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Grooming "faster"?

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  • Grooming "faster"?

    I don't like to use the word faster, but I can't think of the word I'm looking for...

    I'm relatively new to grooming in a salon, I previously groomed by my self and I didn't have a time frame to finish dogs in. I notice I get carried away on scissoring a leg or foot.

    Since all dogs are different, let's base this off of a well behaved shih tzu. Generally I clip down, I was told to keep my clipper work to around 15 minutes (for body and legs), then I get 5 minutes per leg/foot to scissor, and last but not least is face, assuming it's a round head, they usually take me 20-30 minutes depending on length and how well they sit still - longer haired dogs sometimes take a bit longer. (And before all of that there's nails, ears, pre brushing if needed, I also trim sanitary area, eyes, infront of ear canal, pluck ears, and shave pads and arm pits if needed/short hair cut, and it usually takes me 15-20 minutes for that). If it gets a pre shave I like to spend no more than 15 minutes. And bath and dry usually takes 20-30 minutes to.compeltely dry.

    So all together, so it usually ends up taking me nearly 2 1/2 hours to 3 hours to finish a dog start to finish. Which is fine, if that's the only dog I have. But now I'm moving up to finish 2 dogs in a 4 hour spot (which should be relatively easy to adjust to), but I'm supposed to move up to 3 dogs in the 4 hour spot within the next month. I'm worried about how I will get everything done and meet the standard I set in my head.

    What are some ways you groom "faster"? How long does it take you to scissor legs, feet, a face?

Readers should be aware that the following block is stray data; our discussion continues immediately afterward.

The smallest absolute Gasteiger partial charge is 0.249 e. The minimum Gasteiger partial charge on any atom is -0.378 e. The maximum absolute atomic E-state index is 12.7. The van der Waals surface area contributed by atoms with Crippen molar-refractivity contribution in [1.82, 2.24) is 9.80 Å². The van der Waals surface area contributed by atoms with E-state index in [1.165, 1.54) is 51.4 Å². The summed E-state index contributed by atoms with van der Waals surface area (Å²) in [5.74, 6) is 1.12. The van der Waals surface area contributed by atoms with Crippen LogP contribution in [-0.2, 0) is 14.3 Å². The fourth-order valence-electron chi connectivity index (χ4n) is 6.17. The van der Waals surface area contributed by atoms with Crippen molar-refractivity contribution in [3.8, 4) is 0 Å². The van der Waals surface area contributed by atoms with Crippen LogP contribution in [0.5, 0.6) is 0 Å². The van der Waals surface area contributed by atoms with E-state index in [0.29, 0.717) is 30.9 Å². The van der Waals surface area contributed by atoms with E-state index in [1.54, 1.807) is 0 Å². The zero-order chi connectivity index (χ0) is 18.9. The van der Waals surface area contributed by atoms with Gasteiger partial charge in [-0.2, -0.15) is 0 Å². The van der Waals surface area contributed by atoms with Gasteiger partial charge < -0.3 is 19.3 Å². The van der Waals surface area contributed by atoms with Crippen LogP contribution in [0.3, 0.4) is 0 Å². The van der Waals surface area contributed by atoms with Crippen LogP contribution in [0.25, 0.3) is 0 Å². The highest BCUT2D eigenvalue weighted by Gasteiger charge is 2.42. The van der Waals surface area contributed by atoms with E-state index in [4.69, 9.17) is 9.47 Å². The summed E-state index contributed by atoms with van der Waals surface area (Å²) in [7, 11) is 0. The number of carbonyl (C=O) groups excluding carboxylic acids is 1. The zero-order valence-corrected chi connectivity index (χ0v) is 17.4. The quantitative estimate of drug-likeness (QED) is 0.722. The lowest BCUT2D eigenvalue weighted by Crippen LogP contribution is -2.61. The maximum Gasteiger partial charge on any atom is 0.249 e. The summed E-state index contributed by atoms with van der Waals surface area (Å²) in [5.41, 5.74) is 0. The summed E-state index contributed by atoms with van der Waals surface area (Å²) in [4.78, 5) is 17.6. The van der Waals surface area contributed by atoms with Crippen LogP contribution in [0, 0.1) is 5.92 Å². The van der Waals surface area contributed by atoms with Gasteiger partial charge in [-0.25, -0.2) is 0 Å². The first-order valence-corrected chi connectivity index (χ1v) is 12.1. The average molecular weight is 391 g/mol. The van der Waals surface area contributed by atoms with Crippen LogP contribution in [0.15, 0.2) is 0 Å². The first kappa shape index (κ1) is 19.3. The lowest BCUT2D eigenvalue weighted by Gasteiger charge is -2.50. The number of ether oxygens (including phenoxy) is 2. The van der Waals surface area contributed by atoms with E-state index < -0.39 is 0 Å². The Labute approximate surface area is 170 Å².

If you have any tips at all, please let me know. I want to move up to doing more dogs, I just end up spending way to much time on one little thing.

    Sent from my SM-G900V using Tapatalk

  • #2
    Are you using a Bravaura and SS combs to do your round heads? This is really a time saver.
    Ain't always easy to stand up for what is right.


    • #3
      Where did you learn grooming? ....sounds like you did it on your own, because under someone's trained eye, you would have been encouraged to go faster. A small breed like a Shih Tzu shouldn't take you any longer than a hour from start to finish.

      Pre work (ears, nails, paws, santi trim)...around 15 min

      Bath, conditioning, drying...around 20 min

      Clipper work on body, legs and top of head (with snap on, usually 3/8 or 1/2" length)....around 10 min

      Scissor around paws and any "outies" ...around 5 min

      Head, ears, muzzle and tail...around 10 min

      total around 1 hour

      I would go to as many grooming expo's and attend seminars as you can, each year you groom. You should purchase some Jodi Murphy DVD's and see how fluid she works on the dogs. I would also do some ride alongs with area mobile groomers to grasp their routine and speed, without the use of cage drying or an assistant. All mobile groomers have a strict time schedule, so they would be an excellent source of visual education of speed grooming and yet, producing an excellent result.

      Happy speeding up

      Dolly's Barking Bubbles, LLC


      • #4
        Dolly and Cyn both offer excellent advice. If you aren't using clipper combs for those round heads, you need to start. A head takes me five minutes at the most, unless I am avoiding eyelashes for the owner who wants 'a super short visor but don't touch those eyelashes'.

        I made a little video at the behest of a old member here showing a 20 minute finish groom.

        It's not instructional, just mean to show how I get it done.


        • #5
          Faster just means more efficiently. Spend your time making sir dog is squeaky clean and dry and brushed out.
          Use clippers and combs to set the lengths everywhere. Then scissor to shape the finished look.

          Shortcut hints:
          Do ears in the tub. Do nails while sack drying and while hey are wet and more malleable.